A church near us does a regular ‘hot topic’ evening when an issue of the day will be addressed; another has a monthly ‘open mic’ Q&A evening. Over the years we have experimented with all kinds of things; a commitment to expositional ministry doesn’t mean that all teaching has to be straightjacketed in delivery!

We also try to let our overall annual preaching be shaped by three key aspects:

Spring is about growing and we will seek to emphasise personal spiritual maturity. Summer is about serving and we spell out what teamwork will look like. Autumn is about reaping and so we then emphasise mission, evangelism, and outreach. These are ‘background’ emphases which just inform our applications and emphases.

One of the benefits of a morning and evening pattern is that it helps to make covering the Bible in ten years a realistic goal to set.

B) Quarterly

Having mapped out the year we then sit down before each quarter and discuss in more detail the general content of the messages.

The preacher leading a series will present some outline notes which we use as a basis for our discussion. With different preachers taking part in a series it is crucial we do not overlap - or clash! - in content. We help one another by also making suggestions for FOAM – Facts, Observations, Anecdotes, and Metaphors.

Getting everyone to share is a real advantage of group work. One may know a great story which would amplify a point. Another may have come across a video clip which would start a point well. Someone else may know some statistics which illustrate a key application.

You may be thinking, “I’d love to have a team of preachers to work with.” Well, why not get together those who take part in some kind of teaching ministry in your area and try the exercises above? You can at least do this in ‘have a go’ form. They will be pleased that you have asked them and they will learn from this practice.

In all this, remember that you need wisdom to be flexible and have the courage to change your rotas and plans as circumstances demand. A sudden tragic death of a member of the congregation may alter everything. A national catastrophe may need addressing. Pressures on church unity may need a special sermon.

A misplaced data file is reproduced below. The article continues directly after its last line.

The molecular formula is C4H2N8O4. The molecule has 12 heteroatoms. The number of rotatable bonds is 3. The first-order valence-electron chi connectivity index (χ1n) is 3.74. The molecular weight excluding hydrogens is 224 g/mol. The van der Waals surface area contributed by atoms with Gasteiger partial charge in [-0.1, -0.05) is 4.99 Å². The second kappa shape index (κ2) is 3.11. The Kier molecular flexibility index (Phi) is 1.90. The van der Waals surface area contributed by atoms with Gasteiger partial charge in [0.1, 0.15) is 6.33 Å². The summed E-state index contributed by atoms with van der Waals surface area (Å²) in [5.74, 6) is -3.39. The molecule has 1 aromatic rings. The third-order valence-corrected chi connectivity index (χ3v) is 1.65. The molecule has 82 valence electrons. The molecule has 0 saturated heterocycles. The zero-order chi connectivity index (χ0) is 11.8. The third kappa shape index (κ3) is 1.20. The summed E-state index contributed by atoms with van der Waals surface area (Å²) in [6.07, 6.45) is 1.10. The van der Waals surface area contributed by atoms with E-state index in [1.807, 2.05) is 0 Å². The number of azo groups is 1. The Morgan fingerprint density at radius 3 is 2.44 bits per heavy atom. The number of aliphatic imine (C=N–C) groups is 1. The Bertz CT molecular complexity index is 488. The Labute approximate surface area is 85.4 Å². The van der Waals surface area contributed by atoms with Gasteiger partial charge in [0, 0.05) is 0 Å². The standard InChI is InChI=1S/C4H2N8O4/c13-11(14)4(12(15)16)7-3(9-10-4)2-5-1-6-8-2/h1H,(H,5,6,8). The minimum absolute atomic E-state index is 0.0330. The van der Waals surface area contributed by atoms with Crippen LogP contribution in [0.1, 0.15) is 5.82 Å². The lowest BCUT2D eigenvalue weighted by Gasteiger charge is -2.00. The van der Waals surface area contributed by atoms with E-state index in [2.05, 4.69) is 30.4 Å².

C) Weekly

Lots has been written on this in many great books, so I don’t want to linger here, just to emphasise a couple of other planning or structural issues that can help develop quality teaching.

In general we want to ensure talks are well-rounded. This means:

  • Good ‘normative’ content (what does the passage say?).
  • A strong ‘situational’ feel (who am I speaking to and what are they thinking, and what do they need the most?).
  • Passionate ‘existential’ reality (Is there a sense that we are being addressed in the Word by the true and living God?).

That balance of ‘Logos – pathos – ethos’, as the classical authors expressed, it is still a key insight into good communication now.

While none would endorse everything that TED talks do, there are some good communication insights here we can all learn from. These talks, accessed by millions, pack in a lot in just 18 minutes. The best get a good balance of the emotional, the novel, and the memorable. Worth thinking about at least, if definitely not slavishly copying.4

After all that is described above, the preacher still has to go away and do their own work on a passage’s meaning, then develop an outline and headings, find illustrations, and think carefully about application in their particular context.

3) Afterwards

Quality teaching is not only developed by good methods and advanced preparation, but also by retrospective feedback and review. Most preachers are a bit to raw to receive feedback immediately, though we have all had to deal with someone who wants to make their strong point to us, and ‘right now!’

A better practice, however, is to set up a small group who regularly review and reflect upon the teaching and help the preacher to become better. The refection can look at content; that is, is it Biblical, clear, helpful and engaging?

But also it can look at delivery: how did it sound, was it pitched too high, was it too loud, or too long? And what difference has it made? Whose lives have been touched and how? Eternity alone will tell the full story, but we may be able to encourage one another as we see, “God’s good hand on us” (Acts 11:21).

Feedback is not about cloaked criticism, but it’s like a coach who is trying to help an athlete. Their careful observation can lead to much better performance.

Quality teaching, like all ‘quality’ variables needs time and effort to improve it. But it’s definitely worth the effort!

Footnotes

1. Jay Adams, Preaching with Purpose (Zondervan, 1986). Though this is dated now, and you won’t agree with parts of it, there are many suggestive ideas that can help a preacher say what the message of a passage actually is, and to today’s audiences. His Truth Applied (The Wakeman Trust, 1990), and Truth Apparent (Presby and Refd, 1982) are also very useful.
2. See Timothy Keller’s masterly, Preaching (Hodder and Stoughton, 2015).
3. Ed Welch, Side by Side (Crossway, 2015).
4. Carmine Gallo, Talk like TED (MacMillan, 2014).